- Prolotherapy injections strengthen the ligaments and the tendinous insertions of the rotator cuff and deltoid. This combined with the gradual re-strengthening of the rotator cuff muscles promises an excellent chance for a full recovery and full performance in many patients.
Treatment to heal the whole shoulder is Prolotherapy
The core concept of comprehensive Prolotherapy is to treat the whole shoulder. This concept of whole joint treatment was discussed by doctors in Denmark researching the best exercise therapy for subacromial impingement syndrome (SIS). SIS is often characterized by rotator cuff tendinopathy. The Danish team suggests that doctors focus on shoulder pain as components (parts of the whole), and to look at tendinopathy treatment programs that assist in healing the whole shoulder.(5)
PRP and Stem Cell Prolotherapy Injections
There is a lot of research to support the use of Comprehensive Prolotherapy injections for Rotator Cuff Tendinopathy.
The needle itself heals
- In the medical journal The Physician and Sports Medicine, researchers from Ohio State University suggest that gently inserting a needle into a tendon (tendon needling) improves patient-reported pain scores in patients with tendinopathy.The addition of autologous blood products (Platelet Rich Plasma Therapy or Stem Cell Therapy) improve these outcomes further.(6)
- In the medical journal Manual Therapy, the benefits of dry needling were also confirmed by research from U.S. Army-Baylor University doctors who found changes in shoulder range of motion and pain sensitivity after dry needling to the infraspinatus muscle (one of the rotator cuff muscles) in patients with subacromial pain syndrome (subacromial or shoulder impingement syndrome). These changes generally occurred 3-4 days after dry needling.”(7) So the injection of a needle creates healing.
- Results are even being achieved with sterile water injections. Researchers in Spain writing in the Muscles, ligaments and tendons journal found that injecting salt water, improved calcific tendinopathy in the shoulder.(8)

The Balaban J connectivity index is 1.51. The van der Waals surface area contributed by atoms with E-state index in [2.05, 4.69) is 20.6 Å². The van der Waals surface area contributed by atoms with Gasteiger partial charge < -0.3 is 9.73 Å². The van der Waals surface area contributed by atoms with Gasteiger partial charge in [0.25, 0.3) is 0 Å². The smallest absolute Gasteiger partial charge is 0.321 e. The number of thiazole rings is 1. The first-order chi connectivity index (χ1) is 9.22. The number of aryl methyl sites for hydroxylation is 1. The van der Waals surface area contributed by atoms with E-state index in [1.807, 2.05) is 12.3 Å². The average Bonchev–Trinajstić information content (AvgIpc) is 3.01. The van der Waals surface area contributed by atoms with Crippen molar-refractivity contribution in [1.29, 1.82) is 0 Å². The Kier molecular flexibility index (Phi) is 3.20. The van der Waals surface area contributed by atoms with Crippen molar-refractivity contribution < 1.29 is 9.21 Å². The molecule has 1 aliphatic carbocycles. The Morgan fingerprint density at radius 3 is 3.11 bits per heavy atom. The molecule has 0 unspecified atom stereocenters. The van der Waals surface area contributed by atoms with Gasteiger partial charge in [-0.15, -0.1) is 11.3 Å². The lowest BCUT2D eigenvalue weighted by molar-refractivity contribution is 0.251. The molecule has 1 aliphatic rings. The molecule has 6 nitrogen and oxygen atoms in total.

- In addition to Platelet rich Plasma and stem cell injections, University of British Columbia, University of Kansas, University of Missouri-Kansas City doctors found that Prolotherapy treatment in patients with painful rotator cuff tendinopathy resulted in superior long term pain improvement and patient satisfaction compared with blinded saline injection .(9)
If you have questions about Rotator Cuff Tendinopathy treatments, get help and information from our Caring Medical staff
1. Evelyn Bass, LMT Tendinopathy: Why the Difference Between Tendinitis and Tendinosis Matters Int J Ther Massage Bodywork. 2012; 5(1): 14–17. [Google Scholar]
2. Jo CH, Shin WH, Park JW, Shin JS, Kim JE. Degree of tendon degeneration and stage of rotator cuff disease. Knee Surgery, Sports Traumatology, Arthroscopy. 2017 Jul 1;25(7):2100-8. [Google Scholar]
3. Ketola S, Lehtinen JT, Arnala I. Arthroscopic decompression not recommended in the treatment of rotator cuff tendinopathy: a final review of a randomised controlled trial at a minimum follow-up of ten years. Bone Joint J. 2017 Jun;99-B(6):799-805. [Google Scholar]
4. Peters SE, Coppieters MW, Ross M, Johnston V. Experts’ perspective on a definition for delayed return-to-work after surgery for nontraumatic upper extremity disorders: Recommendations and implications. J Hand Ther. 2017 Mar 21. pii: S0894-1130(17)30045-5. doi: 10.1016/j.jht.2017.02.009. [Google Scholar]
5. Ingwersen KG, Christensen R, Sørensen L, Jørgensen H, Jensen S, Rasmussen S, Søgaard K, Juul-Kristensen B. Progressive high-load strength training compared with general low-load exercises in patients with rotator cuff tendinopathy: study protocol for a randomised controlled trial. Trials. 2015 Jan 27;16(1):27. [Google Scholar]
6. Frey D, Borchers J, McCamey K. Tendon needling for treatment of tendinopathy: a systematic review. Phys Sportsmed. 2015 Jan 22:1-7. [Google Scholar]
7. Koppenhaver S, Embry R, Ciccarello J, Waltrip J, Pike R, Walker M, Fernández-de-Las-Peñas C, Croy T, Flynn T. Effects of dry needling to the symptomatic versus control shoulder in patients with unilateral subacromial pain syndrome. Man Ther. 2016 Dec;26:62-69. [Google Scholar]
8. Del Castillo-González F, Ramos-Álvarez JJ, Rodríguez-Fabián G, González-Pérez J, Calderón-Montero J. Treatment of the calcific tendinopathy of the rotator cuff by ultrasound-guided percutaneous needle lavage. Two years prospective study. Muscles Ligaments Tendons J. 2015 Feb 5;4(4):407-12. [Google Scholar]
9. Bertrand H, Reeves KD, Bennett CJ, Bicknell S, Cheng AL. Dextrose Prolotherapy versus Control Injections in Painful Rotator Cuff Tendinopathy. Arch Phys Med Rehabil. 2015 Aug 21. pii: S0003-9993(15)01091-6. [Google Scholar]